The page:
This week’s update is a new developer blog from Principal Lead Systems Designer Damion Schubert, who opens up by discussing the often controversial topic of MMO design philosophies: i.e. designing a “game” vs. a “world”:
Massively multiplayer games are not new. The first true massively multiplayer game was a text-only virtual world called MUD, put together by Richard Bartle and Roy Trubshaw in 1978. This little window of dizzying text descriptions was a far cry visually from the seductively lush 3D virtual worlds of today, but it was enough. Enough to get the genre started, and enough to get armchair designers across the world to imagine the possibilities, and debate philosophical matters of game design. One of these questions, still asked today, is whether or not massively multiplayer environments should strive to be games or to be worlds.
Advocates of the world philosophy see the space as a simulation or a sandbox. Fans of this viewpoint favor freedom and realism above all else â€“ players have the ability to use and abuse almost anything around them, including other players. In â€˜worldâ€™ MMOs, players tend to have a wide range of possible actions, most of which have relatively little depth. The depth of the world MMO comes from the interactions â€“ players are urged to explore the world, and to find their own fun. The world MMO hates artificial constraints like classes or level requirements.
The game philosophy is quite the opposite, of course. Advocates of this view favor fun and balance more than anything. The game MMO is often described as being more like a theme park than a virtual world â€“ player activity is tightly controlled, in such a way to help maximize the chance the player will have a fun, balanced and interesting combat experience and, in general, not be nasty to each other. The game MMO has no problem with introducing arbitrary rules to provide a tight, visceral gaming experience. Players can perform fewer actions, but these actions tend to have greater depth (such as a deeper, more balanced combat game).
In the end, Damion takes issue with both philosophies.With worlds, Damion finds these games can be much more harsh, less forgiving, and hard for newer players to get into. They are only as “good as the people who arrived before you.” This makes designers nervous. On the other hand, MMORPGs designed as “games” also have issues, mainly the lack of freedom, which is really the hallmark of MMOs.
So how does Star Wars: The Old Republic fall with regards to these two design philosophies? According to Damion, the game will be in the middle of the road, with the aim of utilizing the strength of both design philosophies, more specifically, providing “a directed and balanced game experience inside a lush, free-form Star Wars world.”
This is where Damion gets into that whole “Community” bit, something he feels has been missing in the game vs. world debate, and he goes on to describe how BioWare will be addressing this key third element with Star Wars: The Old Republic:
Community is the crazy notion that massively multiplayer games are more interesting when other players matter. Advocates of this viewpoint savor competition and cooperation above all else. Community-driven players want, above all else, to be able to interact and gather with other players, in a civil way. They share ideals with the other schools of thought: community-driven players tend to value balance and fairness, but they also want the freedom to express themselves and interact with others.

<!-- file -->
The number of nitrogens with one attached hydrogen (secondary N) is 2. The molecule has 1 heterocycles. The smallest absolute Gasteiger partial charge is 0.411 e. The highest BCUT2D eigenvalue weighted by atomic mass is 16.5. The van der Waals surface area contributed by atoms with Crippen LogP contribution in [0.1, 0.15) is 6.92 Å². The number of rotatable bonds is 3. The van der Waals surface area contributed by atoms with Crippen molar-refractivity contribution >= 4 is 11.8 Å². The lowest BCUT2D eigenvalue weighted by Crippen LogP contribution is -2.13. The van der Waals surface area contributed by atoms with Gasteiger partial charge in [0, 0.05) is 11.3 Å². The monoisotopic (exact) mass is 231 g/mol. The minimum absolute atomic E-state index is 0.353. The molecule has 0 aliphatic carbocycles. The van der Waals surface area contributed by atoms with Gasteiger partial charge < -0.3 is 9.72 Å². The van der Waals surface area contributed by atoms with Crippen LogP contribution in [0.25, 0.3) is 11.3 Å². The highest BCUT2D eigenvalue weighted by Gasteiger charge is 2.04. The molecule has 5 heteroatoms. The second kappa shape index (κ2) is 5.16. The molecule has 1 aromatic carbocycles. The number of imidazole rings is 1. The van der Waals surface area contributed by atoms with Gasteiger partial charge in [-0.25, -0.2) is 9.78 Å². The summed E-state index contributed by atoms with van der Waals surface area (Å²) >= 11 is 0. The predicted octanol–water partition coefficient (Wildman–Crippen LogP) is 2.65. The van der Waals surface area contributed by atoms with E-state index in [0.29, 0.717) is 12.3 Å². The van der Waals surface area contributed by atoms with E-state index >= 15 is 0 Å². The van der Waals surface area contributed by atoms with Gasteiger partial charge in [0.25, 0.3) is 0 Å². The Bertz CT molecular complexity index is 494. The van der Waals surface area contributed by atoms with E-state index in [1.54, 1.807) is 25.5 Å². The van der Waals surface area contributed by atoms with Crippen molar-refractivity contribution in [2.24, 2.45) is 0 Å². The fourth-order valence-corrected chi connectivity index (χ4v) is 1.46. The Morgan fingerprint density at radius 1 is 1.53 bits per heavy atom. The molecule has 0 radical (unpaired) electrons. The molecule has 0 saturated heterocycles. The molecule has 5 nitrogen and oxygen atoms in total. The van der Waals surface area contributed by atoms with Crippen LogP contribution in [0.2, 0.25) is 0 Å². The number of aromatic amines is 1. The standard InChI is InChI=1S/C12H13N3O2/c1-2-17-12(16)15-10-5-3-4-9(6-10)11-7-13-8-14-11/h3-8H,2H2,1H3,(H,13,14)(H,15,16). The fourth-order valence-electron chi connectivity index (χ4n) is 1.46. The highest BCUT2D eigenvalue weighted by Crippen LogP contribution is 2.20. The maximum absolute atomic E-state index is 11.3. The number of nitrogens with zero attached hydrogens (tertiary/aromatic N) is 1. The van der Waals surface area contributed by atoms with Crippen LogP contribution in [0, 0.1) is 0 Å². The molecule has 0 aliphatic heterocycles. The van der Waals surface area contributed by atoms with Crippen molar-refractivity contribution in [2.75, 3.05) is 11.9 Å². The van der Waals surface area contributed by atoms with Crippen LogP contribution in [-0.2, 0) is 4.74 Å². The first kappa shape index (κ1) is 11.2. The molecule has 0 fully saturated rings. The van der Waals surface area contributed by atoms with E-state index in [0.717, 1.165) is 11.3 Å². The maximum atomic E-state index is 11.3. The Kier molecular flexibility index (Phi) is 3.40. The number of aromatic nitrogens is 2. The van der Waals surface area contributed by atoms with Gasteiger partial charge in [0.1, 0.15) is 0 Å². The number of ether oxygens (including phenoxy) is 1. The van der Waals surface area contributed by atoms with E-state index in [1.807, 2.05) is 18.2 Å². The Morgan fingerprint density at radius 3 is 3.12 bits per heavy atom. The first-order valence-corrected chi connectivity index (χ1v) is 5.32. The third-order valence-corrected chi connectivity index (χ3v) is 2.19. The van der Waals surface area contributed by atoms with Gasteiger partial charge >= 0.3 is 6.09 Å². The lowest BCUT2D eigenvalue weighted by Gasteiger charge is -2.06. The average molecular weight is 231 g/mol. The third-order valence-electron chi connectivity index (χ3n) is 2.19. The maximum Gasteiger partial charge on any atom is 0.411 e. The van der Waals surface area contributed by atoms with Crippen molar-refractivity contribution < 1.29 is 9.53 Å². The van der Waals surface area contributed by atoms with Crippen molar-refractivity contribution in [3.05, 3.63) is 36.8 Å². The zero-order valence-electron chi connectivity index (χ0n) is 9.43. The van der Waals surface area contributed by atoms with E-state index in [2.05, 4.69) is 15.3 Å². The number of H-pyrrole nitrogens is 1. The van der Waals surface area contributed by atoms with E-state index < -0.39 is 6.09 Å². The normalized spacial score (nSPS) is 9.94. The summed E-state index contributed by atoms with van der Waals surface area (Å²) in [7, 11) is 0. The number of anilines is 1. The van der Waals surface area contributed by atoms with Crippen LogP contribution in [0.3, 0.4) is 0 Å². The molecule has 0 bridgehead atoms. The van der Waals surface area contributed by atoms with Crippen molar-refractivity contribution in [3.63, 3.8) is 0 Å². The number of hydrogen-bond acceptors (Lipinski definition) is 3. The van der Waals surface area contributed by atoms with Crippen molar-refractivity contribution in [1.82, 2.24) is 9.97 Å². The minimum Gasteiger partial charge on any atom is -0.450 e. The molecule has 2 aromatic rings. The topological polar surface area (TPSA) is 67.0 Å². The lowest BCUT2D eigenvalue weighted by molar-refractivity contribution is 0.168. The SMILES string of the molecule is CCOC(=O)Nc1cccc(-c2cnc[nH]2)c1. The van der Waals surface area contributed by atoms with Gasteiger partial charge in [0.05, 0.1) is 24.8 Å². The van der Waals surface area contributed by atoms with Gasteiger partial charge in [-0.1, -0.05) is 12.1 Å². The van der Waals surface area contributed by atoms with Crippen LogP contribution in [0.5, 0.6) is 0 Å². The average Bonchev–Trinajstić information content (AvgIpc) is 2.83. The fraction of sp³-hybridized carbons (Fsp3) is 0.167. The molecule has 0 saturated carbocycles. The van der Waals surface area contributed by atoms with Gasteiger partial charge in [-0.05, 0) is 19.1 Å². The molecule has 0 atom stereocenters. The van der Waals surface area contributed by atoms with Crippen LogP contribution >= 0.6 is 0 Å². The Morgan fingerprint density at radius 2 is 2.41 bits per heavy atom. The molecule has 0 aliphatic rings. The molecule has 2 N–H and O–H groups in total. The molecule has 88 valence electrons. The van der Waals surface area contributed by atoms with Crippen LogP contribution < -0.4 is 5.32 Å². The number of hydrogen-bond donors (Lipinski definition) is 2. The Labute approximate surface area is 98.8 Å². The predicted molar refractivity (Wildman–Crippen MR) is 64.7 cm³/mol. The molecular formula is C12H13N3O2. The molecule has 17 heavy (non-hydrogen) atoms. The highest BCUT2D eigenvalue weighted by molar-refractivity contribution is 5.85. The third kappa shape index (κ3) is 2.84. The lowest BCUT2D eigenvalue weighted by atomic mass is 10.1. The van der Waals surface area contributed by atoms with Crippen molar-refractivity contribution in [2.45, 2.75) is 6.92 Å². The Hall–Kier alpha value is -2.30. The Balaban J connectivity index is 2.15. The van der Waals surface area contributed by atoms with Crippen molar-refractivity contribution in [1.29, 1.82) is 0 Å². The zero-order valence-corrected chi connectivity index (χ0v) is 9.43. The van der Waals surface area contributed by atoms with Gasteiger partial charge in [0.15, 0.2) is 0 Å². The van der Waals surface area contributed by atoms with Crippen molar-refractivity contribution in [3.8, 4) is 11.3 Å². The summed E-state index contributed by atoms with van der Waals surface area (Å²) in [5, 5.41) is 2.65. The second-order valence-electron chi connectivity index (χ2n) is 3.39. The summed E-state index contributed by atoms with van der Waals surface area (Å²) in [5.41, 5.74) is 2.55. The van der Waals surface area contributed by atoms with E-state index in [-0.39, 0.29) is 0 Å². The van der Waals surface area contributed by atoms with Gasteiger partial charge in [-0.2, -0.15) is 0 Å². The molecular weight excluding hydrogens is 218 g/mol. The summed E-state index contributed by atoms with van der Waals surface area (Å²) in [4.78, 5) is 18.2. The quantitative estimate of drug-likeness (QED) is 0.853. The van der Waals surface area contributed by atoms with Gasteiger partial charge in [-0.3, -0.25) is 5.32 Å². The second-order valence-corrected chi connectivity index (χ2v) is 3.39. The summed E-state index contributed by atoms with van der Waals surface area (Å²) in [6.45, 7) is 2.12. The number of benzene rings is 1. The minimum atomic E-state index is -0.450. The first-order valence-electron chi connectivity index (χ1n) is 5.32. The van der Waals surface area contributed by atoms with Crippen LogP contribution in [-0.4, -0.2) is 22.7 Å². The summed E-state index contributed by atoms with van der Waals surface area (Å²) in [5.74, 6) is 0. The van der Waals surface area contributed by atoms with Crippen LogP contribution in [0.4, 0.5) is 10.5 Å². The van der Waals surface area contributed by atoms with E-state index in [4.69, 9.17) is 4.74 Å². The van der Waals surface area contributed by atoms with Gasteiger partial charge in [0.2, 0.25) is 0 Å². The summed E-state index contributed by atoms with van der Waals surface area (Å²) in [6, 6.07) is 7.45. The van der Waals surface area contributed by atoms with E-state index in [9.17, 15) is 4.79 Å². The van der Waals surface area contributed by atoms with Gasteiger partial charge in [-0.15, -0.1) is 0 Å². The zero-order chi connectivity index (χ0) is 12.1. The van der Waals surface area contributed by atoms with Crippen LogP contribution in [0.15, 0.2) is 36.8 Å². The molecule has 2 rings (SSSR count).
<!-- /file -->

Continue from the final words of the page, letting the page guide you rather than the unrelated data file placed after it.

To me, as an MMO designer, community is the whole ball of wax. Letâ€™s face it, if you wanted to play just a â€˜gameâ€™, youâ€™d be off playing a single player roleplaying game. If you wanted a â€˜worldâ€™, maybe youâ€™d play a life-simulation game. But community â€“ well, thatâ€™s the whole â€˜massively multiplayerâ€™ part of MMO. When you look at it this way, â€˜communityâ€™ is at least as important as â€˜gameâ€™ or â€˜worldâ€™ in this debate.
And probably more so.
Consider our multiplayer dialogue system. The Old Republic is in every way shape and form an MMO, though if a player desires to, they can solo all the way to max level â€“ they’ll be missing some great content, but we donâ€™t want players to feel they have to group. But we really want them to want to. As such, this has been an area of ripe experimentation for us, and has led us down some fruitful paths. Multiplayer conversations, where players can cooperate or compete to respond, has proven to be fun (and often hilariously so), in our playtesting (and no, another player cannot jack your dark side score with his response). But weâ€™re not satisfied with just extrinsic rewards â€“ weâ€™re now experimenting with rewards that are unlocked for helping party members with class quest objectives, and weâ€™re generally pleased with how itâ€™s playing.
Damion also discusses community even with regards to crafting, he admits that the team has been unhappy with their various crafting implementations as they found players would be crafting almost exclusively for themselves. The intention is for dedicated crafters to be able to carve out a niche in their particular community and make a name for themselves. Such words bring up happy memories of my favorite crafters in Star Wars Galaxies to mind, unfortunately we’ll have to wait for a future letter to hear more about BioWare’s crafting plans.
Damion closes out the letter by promising that we’ll be hearing tons more from the various game designers in the coming months as they lockdown features and become comfortable talking about them. BioWare has stated they do not talk about things they aren’t 100% sure are in, and this could explain the limited scope of coverage we’ve seen thus far. Perhaps now that the game is further along, and continues to chug further along, we’ll be hearing more and more about the game’s features